While the USA was the project of a newly found nation, the USSR was an attempt to unite exiting nations under the banner of communism. When I tell friends about this comparison, they are sceptical - very sceptical. My friends are cosmopolitans. Many of them used to live or still live in foreign countries in Europe and overseas. They benefit from the standardisation of the European job market and university system. Globalisation profiteers. Europeanisation profiteers. Criticising the EU is opposed to their personal interests. Beyond that they have a point, of course. The EU is a community of democratic nations. The USSR was a communist dictatorship.
The comparison is not meant as criticism. It's just a statement. It helps to understand the complexity of the undertaking. The name of the baby is not the United States of Europe, it's the European Union. Union like Soviet Union. It's not been built on a tabula rasa like the USA. It's a federation of pre-existing nations, each of them with a plentitude of different cultures. To sweep the inhabitants of Europe off the table to create empty landscape for a new nation, as happened to the indigenous people of North America, that's an idea luckily nobody had.
On 2 February 2006 an angry old man delivered a speech in Brussels. Not in the European parliament, but in a Polish restaurant across the street. Vladimir Bukovsky, a former soviet dissident, warns that the EU is about to become a Moloch like the USSR. He delivered his speech in front of Nigel Farage's right-wing, populist United Kingdom independence party (UKIP). He was invited to Brussels by the nationalistic Hungarian party fidesz – the same party that has been in power in Hungary since 2010 and whose prime minister Viktor Orbán is eagerly working on the abolition of basic democratic principles in his country.
Bukovsky is a man who is so afraid to lose his freedom of opinion, that he calls political correctness a mental Gulag. Nevertheless he allows a party to invite him, that not much later tried to severely restrict freedom of press in its country. There is nothing left to say about his political far-sightedness. You can watch one of his speeches about this topic on youtube. There he makes exaggerated comparisons between the EU and the USSR. But he also says something that should make us think: ‘We were told, that the purpose of the Soviet Union is to create a a new historic entity, the soviet people, and that we must forget our nationalities, our ethnic traditions and customs. The same seems to be true to the European Union. They don't want you to be British or French, they want you to be a new historic entity: European.’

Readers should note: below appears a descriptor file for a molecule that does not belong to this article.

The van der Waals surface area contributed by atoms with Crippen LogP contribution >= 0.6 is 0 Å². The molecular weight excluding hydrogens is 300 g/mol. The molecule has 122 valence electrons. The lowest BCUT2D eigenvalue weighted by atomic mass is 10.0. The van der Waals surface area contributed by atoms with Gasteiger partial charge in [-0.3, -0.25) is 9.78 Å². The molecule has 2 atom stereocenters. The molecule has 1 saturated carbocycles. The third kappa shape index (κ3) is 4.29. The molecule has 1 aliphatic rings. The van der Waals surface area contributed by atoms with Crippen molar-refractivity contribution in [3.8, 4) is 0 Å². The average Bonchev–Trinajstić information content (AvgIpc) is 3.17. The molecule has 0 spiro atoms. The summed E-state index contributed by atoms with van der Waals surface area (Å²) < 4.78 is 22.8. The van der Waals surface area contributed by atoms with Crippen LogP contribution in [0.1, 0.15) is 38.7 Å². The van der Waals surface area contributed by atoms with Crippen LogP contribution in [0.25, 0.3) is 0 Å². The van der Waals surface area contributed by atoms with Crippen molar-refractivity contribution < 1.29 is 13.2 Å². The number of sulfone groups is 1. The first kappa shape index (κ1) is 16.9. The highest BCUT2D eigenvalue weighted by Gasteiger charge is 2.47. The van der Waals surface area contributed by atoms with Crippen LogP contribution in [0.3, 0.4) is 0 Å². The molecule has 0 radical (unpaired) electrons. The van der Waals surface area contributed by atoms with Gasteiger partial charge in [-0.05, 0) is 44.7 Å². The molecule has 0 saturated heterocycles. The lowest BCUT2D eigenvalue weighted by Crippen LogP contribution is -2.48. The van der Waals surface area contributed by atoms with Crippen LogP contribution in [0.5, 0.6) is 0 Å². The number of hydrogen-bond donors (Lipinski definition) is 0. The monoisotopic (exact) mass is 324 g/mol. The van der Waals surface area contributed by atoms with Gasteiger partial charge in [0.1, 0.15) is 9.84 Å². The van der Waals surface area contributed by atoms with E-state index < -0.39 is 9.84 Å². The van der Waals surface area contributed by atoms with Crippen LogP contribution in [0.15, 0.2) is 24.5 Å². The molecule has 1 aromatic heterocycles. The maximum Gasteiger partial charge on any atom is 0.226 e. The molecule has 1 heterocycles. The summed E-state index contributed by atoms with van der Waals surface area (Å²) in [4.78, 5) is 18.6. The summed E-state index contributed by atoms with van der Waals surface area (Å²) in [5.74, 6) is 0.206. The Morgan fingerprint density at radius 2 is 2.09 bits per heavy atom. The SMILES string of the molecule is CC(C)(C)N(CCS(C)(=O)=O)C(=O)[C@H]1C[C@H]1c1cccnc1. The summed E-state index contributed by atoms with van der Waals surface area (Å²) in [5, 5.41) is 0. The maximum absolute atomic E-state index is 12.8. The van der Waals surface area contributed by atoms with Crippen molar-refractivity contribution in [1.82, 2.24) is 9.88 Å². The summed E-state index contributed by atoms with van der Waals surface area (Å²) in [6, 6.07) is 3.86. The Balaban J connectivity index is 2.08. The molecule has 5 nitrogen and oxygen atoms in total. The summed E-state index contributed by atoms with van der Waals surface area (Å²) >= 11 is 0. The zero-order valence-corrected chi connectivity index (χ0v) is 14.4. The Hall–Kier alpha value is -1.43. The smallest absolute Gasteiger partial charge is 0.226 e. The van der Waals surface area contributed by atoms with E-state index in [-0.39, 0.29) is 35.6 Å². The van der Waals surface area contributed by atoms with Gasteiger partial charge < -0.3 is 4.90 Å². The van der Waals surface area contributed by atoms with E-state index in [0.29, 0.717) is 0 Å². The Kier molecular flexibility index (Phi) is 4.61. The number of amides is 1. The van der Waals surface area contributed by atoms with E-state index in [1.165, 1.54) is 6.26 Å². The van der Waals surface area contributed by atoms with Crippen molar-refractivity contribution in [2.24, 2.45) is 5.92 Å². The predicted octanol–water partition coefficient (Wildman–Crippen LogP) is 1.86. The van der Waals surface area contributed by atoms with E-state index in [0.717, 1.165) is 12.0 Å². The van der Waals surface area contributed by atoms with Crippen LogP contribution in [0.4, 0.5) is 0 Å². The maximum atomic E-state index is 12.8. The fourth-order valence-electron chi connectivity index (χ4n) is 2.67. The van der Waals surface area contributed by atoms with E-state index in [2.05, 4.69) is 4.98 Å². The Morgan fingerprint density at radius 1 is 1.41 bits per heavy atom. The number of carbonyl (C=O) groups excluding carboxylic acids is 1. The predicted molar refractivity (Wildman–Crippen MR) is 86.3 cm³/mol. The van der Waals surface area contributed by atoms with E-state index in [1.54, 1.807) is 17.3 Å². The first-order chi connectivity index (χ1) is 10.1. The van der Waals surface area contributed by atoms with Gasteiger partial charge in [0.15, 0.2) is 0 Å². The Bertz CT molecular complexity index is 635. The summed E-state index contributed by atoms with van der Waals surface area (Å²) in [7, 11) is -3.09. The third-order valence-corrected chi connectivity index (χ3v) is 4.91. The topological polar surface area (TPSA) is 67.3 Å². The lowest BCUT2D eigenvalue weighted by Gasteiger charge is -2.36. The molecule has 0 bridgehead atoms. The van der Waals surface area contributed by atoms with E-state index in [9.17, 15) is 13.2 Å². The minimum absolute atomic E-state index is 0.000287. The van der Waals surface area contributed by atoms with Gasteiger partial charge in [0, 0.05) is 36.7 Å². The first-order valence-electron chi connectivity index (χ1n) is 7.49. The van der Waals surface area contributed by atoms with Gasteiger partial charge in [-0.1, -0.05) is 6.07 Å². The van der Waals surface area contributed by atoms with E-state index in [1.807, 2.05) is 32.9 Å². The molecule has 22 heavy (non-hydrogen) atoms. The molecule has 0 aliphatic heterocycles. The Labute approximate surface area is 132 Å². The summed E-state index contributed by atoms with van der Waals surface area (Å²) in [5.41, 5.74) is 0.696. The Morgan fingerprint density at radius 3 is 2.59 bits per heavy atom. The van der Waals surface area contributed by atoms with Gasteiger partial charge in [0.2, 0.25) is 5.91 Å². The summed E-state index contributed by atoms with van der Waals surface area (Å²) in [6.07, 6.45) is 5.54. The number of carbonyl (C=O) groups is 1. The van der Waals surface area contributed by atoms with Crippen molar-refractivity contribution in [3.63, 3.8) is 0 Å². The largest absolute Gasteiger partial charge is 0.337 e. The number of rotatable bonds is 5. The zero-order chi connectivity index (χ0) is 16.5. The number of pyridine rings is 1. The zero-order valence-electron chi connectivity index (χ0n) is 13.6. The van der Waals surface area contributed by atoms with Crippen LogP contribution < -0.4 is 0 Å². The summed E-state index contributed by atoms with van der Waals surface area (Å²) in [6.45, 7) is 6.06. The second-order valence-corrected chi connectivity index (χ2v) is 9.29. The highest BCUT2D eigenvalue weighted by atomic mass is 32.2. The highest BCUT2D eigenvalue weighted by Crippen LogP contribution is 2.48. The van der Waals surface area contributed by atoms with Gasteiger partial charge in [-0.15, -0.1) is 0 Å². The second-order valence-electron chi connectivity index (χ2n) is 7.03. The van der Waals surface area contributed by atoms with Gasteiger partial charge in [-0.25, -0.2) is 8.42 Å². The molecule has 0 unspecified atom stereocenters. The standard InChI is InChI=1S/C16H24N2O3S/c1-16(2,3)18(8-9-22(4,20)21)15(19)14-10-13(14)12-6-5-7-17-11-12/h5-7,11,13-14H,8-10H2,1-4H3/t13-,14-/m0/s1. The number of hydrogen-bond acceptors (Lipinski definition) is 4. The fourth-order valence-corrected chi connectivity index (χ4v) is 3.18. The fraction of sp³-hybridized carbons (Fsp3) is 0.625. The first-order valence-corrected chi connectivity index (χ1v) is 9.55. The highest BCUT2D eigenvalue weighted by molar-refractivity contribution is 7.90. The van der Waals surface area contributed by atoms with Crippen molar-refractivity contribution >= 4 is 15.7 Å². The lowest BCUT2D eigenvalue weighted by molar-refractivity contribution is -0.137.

EU to the people
That's nonsense. Firstly, Europe as a geographical and cultural area was always there. A new historic entity? That's out of question. Secondly, he assumes that nationalities are somehow natural. That's wrong. National states are a construction of the 19th century. Not a bad one, originally. The idea of a nation as common ground of the people gave them the power to liberate themselves from the regime of aristocracy. But it was also responsible for the crimes and inhuman cruelties of two world wars and countless smaller wars.
Bukovsky’s statement is also a sign that the EU doesn't get to the people. One didn't notice Europe Day much last year. There were celebrations in Brussels, but where else? As long as the EU and not Europe celebrates Europe Day, something is not quite right. The basic concept of the USA is freedom. The basic concept of the USSR was to overcome wage slavery. But as the economy shifted towards service economy and less people where working in factories, the USSR became obsolete. What's the basic concept of the EU? ‘A common European economic area’ alone is not enough. The free market economy could become obsolete as fast as the industrial capitalism. I'm European - just as I am an inhabitant of my city and my country at the same time. I would be that as well without the EU. But I'm happy that this continent begins to remember what it has in common. Maybe I'll even bake a cake, blue icing with golden stars on it, if that's what it needs to celebrate Europe.
This article is part of a special edition marking 'Europe Day', created by winners of the Forum of European Journalist Students (FEJS) 'Imagining Europe' event in Utrecht, April 2013, in collaboration with cafebabel.com